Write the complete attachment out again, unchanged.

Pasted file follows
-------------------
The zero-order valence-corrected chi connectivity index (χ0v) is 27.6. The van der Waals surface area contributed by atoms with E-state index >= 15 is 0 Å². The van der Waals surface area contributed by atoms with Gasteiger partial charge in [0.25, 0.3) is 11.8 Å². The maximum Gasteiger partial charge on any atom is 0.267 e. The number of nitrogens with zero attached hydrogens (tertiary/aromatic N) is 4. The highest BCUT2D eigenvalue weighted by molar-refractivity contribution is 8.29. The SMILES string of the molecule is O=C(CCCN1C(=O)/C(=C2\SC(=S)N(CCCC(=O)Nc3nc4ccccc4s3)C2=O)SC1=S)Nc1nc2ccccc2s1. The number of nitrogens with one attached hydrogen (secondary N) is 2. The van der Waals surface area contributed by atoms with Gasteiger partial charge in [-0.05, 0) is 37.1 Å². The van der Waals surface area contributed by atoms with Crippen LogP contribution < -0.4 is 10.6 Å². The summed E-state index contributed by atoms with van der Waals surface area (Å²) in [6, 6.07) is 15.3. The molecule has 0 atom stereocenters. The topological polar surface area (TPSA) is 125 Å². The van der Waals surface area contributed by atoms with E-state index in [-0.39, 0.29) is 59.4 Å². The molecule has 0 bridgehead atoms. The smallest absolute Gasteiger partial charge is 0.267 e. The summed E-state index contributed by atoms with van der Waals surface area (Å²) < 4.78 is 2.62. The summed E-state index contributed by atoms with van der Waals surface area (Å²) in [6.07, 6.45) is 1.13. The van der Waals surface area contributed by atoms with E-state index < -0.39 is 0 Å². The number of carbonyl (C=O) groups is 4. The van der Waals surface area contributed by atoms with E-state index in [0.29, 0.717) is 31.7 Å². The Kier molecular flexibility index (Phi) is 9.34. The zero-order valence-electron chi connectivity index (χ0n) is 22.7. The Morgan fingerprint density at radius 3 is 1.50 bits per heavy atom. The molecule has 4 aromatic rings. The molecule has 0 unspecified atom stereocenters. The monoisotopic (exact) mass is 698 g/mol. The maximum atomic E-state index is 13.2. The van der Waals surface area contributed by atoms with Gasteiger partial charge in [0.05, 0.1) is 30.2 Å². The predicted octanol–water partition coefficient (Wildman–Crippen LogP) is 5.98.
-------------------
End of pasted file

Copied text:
The zero-order valence-corrected chi connectivity index (χ0v) is 27.6. The van der Waals surface area contributed by atoms with E-state index >= 15 is 0 Å². The van der Waals surface area contributed by atoms with Gasteiger partial charge in [0.25, 0.3) is 11.8 Å². The maximum Gasteiger partial charge on any atom is 0.267 e. The number of nitrogens with zero attached hydrogens (tertiary/aromatic N) is 4. The highest BCUT2D eigenvalue weighted by molar-refractivity contribution is 8.29. The SMILES string of the molecule is O=C(CCCN1C(=O)/C(=C2\SC(=S)N(CCCC(=O)Nc3nc4ccccc4s3)C2=O)SC1=S)Nc1nc2ccccc2s1. The number of nitrogens with one attached hydrogen (secondary N) is 2. The van der Waals surface area contributed by atoms with Gasteiger partial charge in [-0.05, 0) is 37.1 Å². The van der Waals surface area contributed by atoms with Crippen LogP contribution < -0.4 is 10.6 Å². The summed E-state index contributed by atoms with van der Waals surface area (Å²) in [6, 6.07) is 15.3. The molecule has 0 atom stereocenters. The topological polar surface area (TPSA) is 125 Å². The van der Waals surface area contributed by atoms with E-state index in [-0.39, 0.29) is 59.4 Å². The molecule has 0 bridgehead atoms. The smallest absolute Gasteiger partial charge is 0.267 e. The summed E-state index contributed by atoms with van der Waals surface area (Å²) < 4.78 is 2.62. The summed E-state index contributed by atoms with van der Waals surface area (Å²) in [6.07, 6.45) is 1.13. The van der Waals surface area contributed by atoms with E-state index < -0.39 is 0 Å². The number of carbonyl (C=O) groups is 4. The van der Waals surface area contributed by atoms with E-state index in [0.29, 0.717) is 31.7 Å². The Kier molecular flexibility index (Phi) is 9.34. The zero-order valence-electron chi connectivity index (χ0n) is 22.7. The Morgan fingerprint density at radius 3 is 1.50 bits per heavy atom. The molecule has 4 aromatic rings. The molecule has 0 unspecified atom stereocenters. The monoisotopic (exact) mass is 698 g/mol. The maximum atomic E-state index is 13.2. The van der Waals surface area contributed by atoms with Gasteiger partial charge in [0.05, 0.1) is 30.2 Å². The predicted octanol–water partition coefficient (Wildman–Crippen LogP) is 5.98.